The penal code provides for two to five years’ imprisonment and a fine of 50,000 to 500,000 CFA francs ($87-$867) for the prostitution of children. The law prohibits “indecent” acts toward minors under age 18. It leaves to judges to determine what constitutes an indecent act. Such activity and a related statute against “the incitement of minors to wrongdoing” are punishable by three to five years in prison. This provision also applies to child pornography. There were reports that girls in particular were trafficked for forced prostitution along the main East-West highway, particularly between the cities of Birni n’Konni and Zinder along the border with Nigeria. Families of victims were often complicit in child prostitution.

Infanticide or Infanticide of Children with Disabilities: Infanticide occurred, and authorities incarcerated a sizeable proportion of the female prison population for this crime, which was often committed to hide pregnancies that occurred out of wedlock.

Displaced Children: Many displaced boys from rural areas were indentured to Islamic schools and begged on the streets of larger cities. Displaced children had access to government services. Unaccompanied migrant children transited Niger en route to Libya, Algeria, and Europe. Some unaccompanied migrant children travelled to the Djado gold fields to find work in unregulated gold mines.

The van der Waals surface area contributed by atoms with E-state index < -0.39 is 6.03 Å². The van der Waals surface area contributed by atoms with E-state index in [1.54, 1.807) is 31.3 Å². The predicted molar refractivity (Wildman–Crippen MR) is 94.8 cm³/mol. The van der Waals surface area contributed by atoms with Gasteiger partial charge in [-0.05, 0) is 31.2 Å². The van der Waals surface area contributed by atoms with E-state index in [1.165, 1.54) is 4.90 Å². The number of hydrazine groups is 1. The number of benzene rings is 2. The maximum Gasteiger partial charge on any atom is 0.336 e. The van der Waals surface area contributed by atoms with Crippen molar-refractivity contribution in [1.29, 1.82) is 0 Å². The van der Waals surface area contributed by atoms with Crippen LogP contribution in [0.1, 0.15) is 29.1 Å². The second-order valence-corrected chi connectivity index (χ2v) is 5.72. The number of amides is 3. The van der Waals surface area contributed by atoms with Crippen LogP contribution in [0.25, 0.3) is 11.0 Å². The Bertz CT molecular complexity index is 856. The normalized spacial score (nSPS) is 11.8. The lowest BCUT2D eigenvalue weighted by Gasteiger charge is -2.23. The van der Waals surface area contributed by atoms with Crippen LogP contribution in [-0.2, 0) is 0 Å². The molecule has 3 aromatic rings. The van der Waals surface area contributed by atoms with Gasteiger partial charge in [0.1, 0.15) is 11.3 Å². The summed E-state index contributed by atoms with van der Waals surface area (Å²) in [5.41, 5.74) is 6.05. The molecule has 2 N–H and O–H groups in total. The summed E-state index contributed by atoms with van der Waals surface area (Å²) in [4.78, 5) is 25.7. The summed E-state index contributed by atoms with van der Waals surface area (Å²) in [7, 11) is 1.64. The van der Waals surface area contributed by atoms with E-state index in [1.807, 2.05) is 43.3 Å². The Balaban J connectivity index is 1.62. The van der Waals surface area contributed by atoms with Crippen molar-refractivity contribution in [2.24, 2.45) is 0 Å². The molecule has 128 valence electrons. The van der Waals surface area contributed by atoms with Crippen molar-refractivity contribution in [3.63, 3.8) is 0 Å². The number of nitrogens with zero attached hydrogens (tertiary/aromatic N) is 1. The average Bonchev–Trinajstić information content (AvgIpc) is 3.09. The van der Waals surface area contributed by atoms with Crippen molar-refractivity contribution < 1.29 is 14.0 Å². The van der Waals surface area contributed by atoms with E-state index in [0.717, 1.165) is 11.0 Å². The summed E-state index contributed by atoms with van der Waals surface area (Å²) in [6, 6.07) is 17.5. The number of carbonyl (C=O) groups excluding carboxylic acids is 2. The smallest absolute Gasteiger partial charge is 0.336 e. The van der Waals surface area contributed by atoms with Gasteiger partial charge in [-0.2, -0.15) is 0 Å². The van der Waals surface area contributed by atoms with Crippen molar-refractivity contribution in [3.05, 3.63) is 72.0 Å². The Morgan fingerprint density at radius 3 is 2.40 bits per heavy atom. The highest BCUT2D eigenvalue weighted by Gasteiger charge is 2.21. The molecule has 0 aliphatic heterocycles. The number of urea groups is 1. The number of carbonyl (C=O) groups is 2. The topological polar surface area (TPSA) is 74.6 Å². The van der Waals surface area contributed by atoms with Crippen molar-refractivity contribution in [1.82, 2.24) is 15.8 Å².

International Child Abductions: The country is not a party to the 1980 Hague Convention on the Civil Aspects of International Child Abduction.

Anti-Semitism

There was no significant Jewish community, and there were no reports of anti-Semitic acts.

Trafficking in Persons

See the Department of State’s Trafficking in Persons Report at www.state.gov/j/tip/rls/tiprpt/.

Persons with Disabilities

The constitution and law prohibit discrimination against persons with physical and mental disabilities in employment, education, and access to health care and other government services (see section 7.b.). The government generally enforced these provisions. The law does not specifically mention air travel and other transportation, but authorities generally enforced similar antidiscriminatory provisions. The labor code calls for promoting employment opportunities for persons with disabilities. The law mandates that the government accommodate such individuals, but there were no specific regulations in place mandating accessibility to buildings, transportation, and education for persons with disabilities. Persons with disabilities suffered from social stigma, low levels of education, and fewer job opportunities than the average citizen. The government requires companies to hire a minimum of 5 percent of individuals with disabilities or pay a penalty, which goes to fund persons with disabilities; nevertheless, implementation was lacking. The law mandates new buildings be accessible to persons with disabilities, but often architects and construction firms ignored this requirement; the law was not enforced.